I’ve Been Diagnosed With Sensory Over Responsivity

Standard

My life after Alcoholics Anonymous

I saw both my counselor and psychiatric nurse yesterday in order to address my treatment-resistant depression, anxiety and other symptoms. My counseling session was difficult, but my session with my psychiatric nurse is better. In the end, I’ve been diagnosed with Sensory Over Responsivity, which can lead to what is called “sensory overload” or “sensory meltdown”.

My counseling session was frustrating as my counselor asks me a lot of questions to determine how to help me. I finally just decided to say “I don’t know” to my counselor’s questions when I didn’t know the answer. She, for example, asked if I can think of a good time in my life when I felt confident and reassured when I am depressed and what that good time would be. I thought about it and told her that college and graduate school were good times of my life. Then she asks me to…

View original post 687 more words

Advertisements

4 thoughts on “I’ve Been Diagnosed With Sensory Over Responsivity

  1. Thanks! My boyfriend is actually very similar to your partner. I would describe him as steady. He is also mild-mannered but he does tend to try to interfere by fixing. We are working on that. And in terms of counseling right now I’m not doing it at all, which I think is good because I’m just getting back onto my feet after being given all of these new diagnoses and starting new medications. I started taking Clonidine for ADHD and sensory issues and my meltdowns are markedly decreased.

    Liked by 1 person

  2. ….it would seem that your counsellor/therapist’s questions are useful and good ones, yet for anyone experiencing depression, difficult to answer in any detail except with ‘I don’t know’. My sexual abuse was weekly over a three year period when I was about 9 or so. It resulted in maybe five different therapists, a divorce, and finally coming out of the closet. My partner and I have now been together 15 years. His mild-mannered, non-interfering personality is all the therapy I need, or perhaps ever needed. But I do take medications for good sleep. My hope and prayer is that you get the best combination of understanding and calm support, along with setting yourself low bars for getting through your days and nights. Survivors need good pillows and lots of comfort (and tea and toast any time of day or night).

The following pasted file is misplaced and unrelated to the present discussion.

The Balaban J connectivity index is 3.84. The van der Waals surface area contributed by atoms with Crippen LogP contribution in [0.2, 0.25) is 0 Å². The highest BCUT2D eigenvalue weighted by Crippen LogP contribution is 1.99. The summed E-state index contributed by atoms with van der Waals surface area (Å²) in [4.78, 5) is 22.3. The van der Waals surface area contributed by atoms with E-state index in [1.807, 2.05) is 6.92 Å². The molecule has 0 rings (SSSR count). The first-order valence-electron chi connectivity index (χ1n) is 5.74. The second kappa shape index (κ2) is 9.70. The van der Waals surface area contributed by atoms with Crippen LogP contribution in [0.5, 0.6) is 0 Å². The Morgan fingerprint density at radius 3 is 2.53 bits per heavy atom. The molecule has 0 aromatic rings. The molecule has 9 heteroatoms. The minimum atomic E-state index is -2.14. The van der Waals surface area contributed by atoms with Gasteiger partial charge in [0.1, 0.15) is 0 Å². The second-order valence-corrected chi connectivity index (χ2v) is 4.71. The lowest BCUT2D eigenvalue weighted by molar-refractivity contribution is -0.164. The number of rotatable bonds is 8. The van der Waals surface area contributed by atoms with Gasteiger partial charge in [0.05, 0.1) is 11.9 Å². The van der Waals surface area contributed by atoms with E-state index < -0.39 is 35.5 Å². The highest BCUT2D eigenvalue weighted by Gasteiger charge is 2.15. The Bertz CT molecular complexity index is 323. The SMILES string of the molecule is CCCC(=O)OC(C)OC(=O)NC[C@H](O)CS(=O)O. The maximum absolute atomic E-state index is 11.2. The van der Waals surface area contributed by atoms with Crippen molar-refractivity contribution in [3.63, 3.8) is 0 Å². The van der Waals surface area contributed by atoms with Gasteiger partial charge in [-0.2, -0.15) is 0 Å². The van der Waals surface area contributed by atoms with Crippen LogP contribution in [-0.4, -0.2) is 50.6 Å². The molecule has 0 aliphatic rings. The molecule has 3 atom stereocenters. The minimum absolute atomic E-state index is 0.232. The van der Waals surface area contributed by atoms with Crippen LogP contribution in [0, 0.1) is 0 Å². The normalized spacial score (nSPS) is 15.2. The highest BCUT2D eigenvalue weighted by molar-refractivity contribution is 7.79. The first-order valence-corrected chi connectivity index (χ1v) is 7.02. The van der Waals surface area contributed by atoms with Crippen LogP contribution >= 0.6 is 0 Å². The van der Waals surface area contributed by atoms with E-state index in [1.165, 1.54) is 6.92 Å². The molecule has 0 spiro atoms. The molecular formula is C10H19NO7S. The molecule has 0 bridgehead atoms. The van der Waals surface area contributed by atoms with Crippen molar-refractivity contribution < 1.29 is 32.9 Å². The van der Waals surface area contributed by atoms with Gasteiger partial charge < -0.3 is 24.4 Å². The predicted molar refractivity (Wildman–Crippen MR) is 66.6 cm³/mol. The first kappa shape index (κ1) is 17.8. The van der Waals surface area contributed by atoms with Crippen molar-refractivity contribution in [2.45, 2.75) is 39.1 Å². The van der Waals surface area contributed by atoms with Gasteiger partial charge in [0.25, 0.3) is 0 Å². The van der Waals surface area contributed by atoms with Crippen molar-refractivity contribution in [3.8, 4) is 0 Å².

Liked by 1 person

    • Thank you so much for sharing. So glad that your life turned around in a good way! I also like the idea of the need for comforting activities for survivors of abuse. I have heard this before, but it felt better coming from someone who has been there. I was sexually abused also. One of my abusers was my father. In my imagination, there is a hill that I am trying to get over but when I get to the top, I slide back down. I try to imagine that the hill is not steep, and that I do not slide all the way back down. Anyway, I will think of you when I concentrate on comforting myself today.

      Oh, and I didn’t write this post, but reposted it because I identified with it so much and thought others would too. Please go to the original post to contact the original writer.

      Like

Leave a Reply

Please log in using one of these methods to post your comment:

WordPress.com Logo

You are commenting using your WordPress.com account. Log Out /  Change )

Google photo

You are commenting using your Google account. Log Out /  Change )

Twitter picture

You are commenting using your Twitter account. Log Out /  Change )

Facebook photo

You are commenting using your Facebook account. Log Out /  Change )

Connecting to %s